or ge·mote

[ guh-moht ]

  1. (in Anglo-Saxon England) a legislative or judicial assembly.

Origin of gemot

Old English gemōt, equivalent to ge- collective prefix + mōt meeting; see moot

Words Nearby gemot Unabridged Based on the Random House Unabridged Dictionary, © Random House, Inc. 2023

How to use gemot in a sentence

  • The monarch assumed the function of the fole-gemot, but the principle remained—the feudee only became tenant for life.

    Landholding In England | Joseph Fisher
  • The gemot is summoned to meet this day week—that is on the third of October—and we shall wait to hear what steps they take.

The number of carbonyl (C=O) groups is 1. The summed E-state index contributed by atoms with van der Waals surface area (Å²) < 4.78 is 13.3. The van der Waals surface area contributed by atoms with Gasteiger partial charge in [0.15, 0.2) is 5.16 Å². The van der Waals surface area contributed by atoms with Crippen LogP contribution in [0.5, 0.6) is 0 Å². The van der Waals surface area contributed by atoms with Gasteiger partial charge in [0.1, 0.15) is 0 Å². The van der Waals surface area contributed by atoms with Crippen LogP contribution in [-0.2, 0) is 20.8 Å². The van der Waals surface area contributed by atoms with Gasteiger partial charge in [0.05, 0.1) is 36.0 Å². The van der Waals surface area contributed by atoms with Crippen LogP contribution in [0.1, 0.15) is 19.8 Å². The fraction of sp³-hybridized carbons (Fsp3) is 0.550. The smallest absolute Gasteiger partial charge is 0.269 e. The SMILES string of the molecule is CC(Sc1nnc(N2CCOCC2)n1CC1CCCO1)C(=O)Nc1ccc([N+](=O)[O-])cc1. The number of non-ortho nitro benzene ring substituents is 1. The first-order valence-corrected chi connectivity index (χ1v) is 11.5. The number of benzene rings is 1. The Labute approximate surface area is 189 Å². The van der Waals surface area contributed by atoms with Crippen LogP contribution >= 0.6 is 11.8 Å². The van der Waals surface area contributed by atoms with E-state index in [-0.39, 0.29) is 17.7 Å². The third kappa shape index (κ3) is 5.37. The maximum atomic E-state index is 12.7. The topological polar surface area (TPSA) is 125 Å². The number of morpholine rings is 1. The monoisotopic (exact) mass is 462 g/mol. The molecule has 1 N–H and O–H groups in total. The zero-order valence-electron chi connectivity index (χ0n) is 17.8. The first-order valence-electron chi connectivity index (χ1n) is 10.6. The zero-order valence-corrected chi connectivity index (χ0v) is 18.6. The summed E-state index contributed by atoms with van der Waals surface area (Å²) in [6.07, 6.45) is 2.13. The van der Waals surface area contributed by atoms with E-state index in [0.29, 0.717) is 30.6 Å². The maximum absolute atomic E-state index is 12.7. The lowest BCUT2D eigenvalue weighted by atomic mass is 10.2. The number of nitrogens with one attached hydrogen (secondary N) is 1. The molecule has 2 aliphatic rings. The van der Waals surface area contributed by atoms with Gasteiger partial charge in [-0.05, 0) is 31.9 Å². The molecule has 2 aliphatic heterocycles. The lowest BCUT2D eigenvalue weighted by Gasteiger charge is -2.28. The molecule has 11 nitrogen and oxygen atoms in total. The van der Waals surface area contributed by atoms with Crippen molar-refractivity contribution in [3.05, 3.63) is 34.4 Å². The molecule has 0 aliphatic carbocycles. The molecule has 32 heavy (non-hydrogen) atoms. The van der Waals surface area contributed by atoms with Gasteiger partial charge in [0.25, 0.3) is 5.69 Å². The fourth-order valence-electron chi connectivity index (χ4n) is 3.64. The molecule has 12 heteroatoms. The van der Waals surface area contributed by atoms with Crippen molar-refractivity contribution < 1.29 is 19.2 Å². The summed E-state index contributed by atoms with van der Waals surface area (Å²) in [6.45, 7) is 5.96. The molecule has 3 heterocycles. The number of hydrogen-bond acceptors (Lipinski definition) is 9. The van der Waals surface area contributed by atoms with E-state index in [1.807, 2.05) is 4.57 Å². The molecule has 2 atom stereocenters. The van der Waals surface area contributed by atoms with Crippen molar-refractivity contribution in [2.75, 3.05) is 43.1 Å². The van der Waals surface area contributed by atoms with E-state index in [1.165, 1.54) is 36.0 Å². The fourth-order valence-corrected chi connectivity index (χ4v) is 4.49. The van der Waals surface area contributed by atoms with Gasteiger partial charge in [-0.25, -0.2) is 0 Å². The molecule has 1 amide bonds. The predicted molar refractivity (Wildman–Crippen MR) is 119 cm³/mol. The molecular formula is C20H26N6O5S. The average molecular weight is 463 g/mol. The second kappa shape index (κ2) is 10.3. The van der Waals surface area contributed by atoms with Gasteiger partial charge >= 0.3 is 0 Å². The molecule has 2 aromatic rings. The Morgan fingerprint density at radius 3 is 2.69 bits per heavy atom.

Wulf the Saxon | G. A. Henty
  • The Witana-gemot was assembled in the great hall of Westminster in all its imperial pomp.

    Harold, Complete | Edward Bulwer-Lytton
  • The witena-gemot was continued, under the name of the Great Council.

  • Twice outlaw he, and Nithing by the word of the armed gemot!

    Star of Mercia | Blanche Devereux

British Dictionary definitions for gemot



/ (ɡɪˈməʊt) /

  1. (in Anglo-Saxon England) a legal or administrative assembly of a community, such as a shire or hundred

Origin of gemot

Old English gemōt moot

Collins English Dictionary - Complete & Unabridged 2012 Digital Edition © William Collins Sons & Co. Ltd. 1979, 1986 © HarperCollins Publishers 1998, 2000, 2003, 2005, 2006, 2007, 2009, 2012